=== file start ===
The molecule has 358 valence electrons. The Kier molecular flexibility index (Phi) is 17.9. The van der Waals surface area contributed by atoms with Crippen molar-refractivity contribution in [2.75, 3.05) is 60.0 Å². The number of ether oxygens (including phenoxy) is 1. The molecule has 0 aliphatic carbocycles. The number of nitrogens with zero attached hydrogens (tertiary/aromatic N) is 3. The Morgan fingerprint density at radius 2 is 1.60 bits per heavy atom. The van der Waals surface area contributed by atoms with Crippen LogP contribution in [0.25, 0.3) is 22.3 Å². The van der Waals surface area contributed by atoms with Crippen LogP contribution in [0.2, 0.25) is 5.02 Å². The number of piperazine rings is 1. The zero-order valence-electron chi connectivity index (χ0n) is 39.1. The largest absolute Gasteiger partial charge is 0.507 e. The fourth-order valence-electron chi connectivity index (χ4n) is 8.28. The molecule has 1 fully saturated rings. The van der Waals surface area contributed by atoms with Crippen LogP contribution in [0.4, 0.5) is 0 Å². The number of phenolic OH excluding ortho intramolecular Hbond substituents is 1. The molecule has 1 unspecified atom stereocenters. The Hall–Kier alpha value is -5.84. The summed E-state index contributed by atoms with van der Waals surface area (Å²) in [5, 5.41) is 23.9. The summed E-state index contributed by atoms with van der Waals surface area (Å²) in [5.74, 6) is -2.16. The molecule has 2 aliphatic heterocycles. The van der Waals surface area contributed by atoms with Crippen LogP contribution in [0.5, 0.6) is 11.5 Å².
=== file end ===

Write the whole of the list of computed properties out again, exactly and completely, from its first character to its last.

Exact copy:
The molecule has 358 valence electrons. The Kier molecular flexibility index (Phi) is 17.9. The van der Waals surface area contributed by atoms with Crippen molar-refractivity contribution in [2.75, 3.05) is 60.0 Å². The number of ether oxygens (including phenoxy) is 1. The molecule has 0 aliphatic carbocycles. The number of nitrogens with zero attached hydrogens (tertiary/aromatic N) is 3. The Morgan fingerprint density at radius 2 is 1.60 bits per heavy atom. The van der Waals surface area contributed by atoms with Crippen LogP contribution in [0.25, 0.3) is 22.3 Å². The van der Waals surface area contributed by atoms with Crippen LogP contribution in [0.2, 0.25) is 5.02 Å². The number of piperazine rings is 1. The zero-order valence-electron chi connectivity index (χ0n) is 39.1. The largest absolute Gasteiger partial charge is 0.507 e. The fourth-order valence-electron chi connectivity index (χ4n) is 8.28. The molecule has 1 fully saturated rings. The van der Waals surface area contributed by atoms with Crippen LogP contribution in [0.4, 0.5) is 0 Å². The number of phenolic OH excluding ortho intramolecular Hbond substituents is 1. The molecule has 1 unspecified atom stereocenters. The Hall–Kier alpha value is -5.84. The summed E-state index contributed by atoms with van der Waals surface area (Å²) in [5, 5.41) is 23.9. The summed E-state index contributed by atoms with van der Waals surface area (Å²) in [5.74, 6) is -2.16. The molecule has 2 aliphatic heterocycles. The van der Waals surface area contributed by atoms with Crippen LogP contribution in [0.5, 0.6) is 11.5 Å².